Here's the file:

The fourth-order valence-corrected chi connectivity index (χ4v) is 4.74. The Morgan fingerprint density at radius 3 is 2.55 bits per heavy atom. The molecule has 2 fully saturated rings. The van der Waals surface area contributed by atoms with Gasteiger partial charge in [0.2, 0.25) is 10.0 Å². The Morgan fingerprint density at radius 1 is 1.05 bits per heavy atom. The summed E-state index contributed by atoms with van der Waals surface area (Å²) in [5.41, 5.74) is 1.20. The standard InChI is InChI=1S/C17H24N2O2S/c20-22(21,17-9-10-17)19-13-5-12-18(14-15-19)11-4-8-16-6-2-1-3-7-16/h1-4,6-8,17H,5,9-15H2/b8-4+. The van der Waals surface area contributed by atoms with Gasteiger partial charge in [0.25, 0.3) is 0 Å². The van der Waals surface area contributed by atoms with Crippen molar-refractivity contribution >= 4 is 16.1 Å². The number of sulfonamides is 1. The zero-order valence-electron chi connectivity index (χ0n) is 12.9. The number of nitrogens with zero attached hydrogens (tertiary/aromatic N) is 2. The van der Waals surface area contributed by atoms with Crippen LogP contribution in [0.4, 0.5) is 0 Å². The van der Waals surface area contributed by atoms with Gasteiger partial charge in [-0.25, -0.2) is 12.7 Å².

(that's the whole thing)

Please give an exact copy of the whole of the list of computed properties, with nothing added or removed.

The fourth-order valence-corrected chi connectivity index (χ4v) is 4.74. The Morgan fingerprint density at radius 3 is 2.55 bits per heavy atom. The molecule has 2 fully saturated rings. The van der Waals surface area contributed by atoms with Gasteiger partial charge in [0.2, 0.25) is 10.0 Å². The Morgan fingerprint density at radius 1 is 1.05 bits per heavy atom. The summed E-state index contributed by atoms with van der Waals surface area (Å²) in [5.41, 5.74) is 1.20. The standard InChI is InChI=1S/C17H24N2O2S/c20-22(21,17-9-10-17)19-13-5-12-18(14-15-19)11-4-8-16-6-2-1-3-7-16/h1-4,6-8,17H,5,9-15H2/b8-4+. The van der Waals surface area contributed by atoms with Gasteiger partial charge in [0.25, 0.3) is 0 Å². The van der Waals surface area contributed by atoms with Crippen molar-refractivity contribution >= 4 is 16.1 Å². The number of sulfonamides is 1. The zero-order valence-electron chi connectivity index (χ0n) is 12.9. The number of nitrogens with zero attached hydrogens (tertiary/aromatic N) is 2. The van der Waals surface area contributed by atoms with Crippen LogP contribution in [0.4, 0.5) is 0 Å². The van der Waals surface area contributed by atoms with Gasteiger partial charge in [-0.25, -0.2) is 12.7 Å².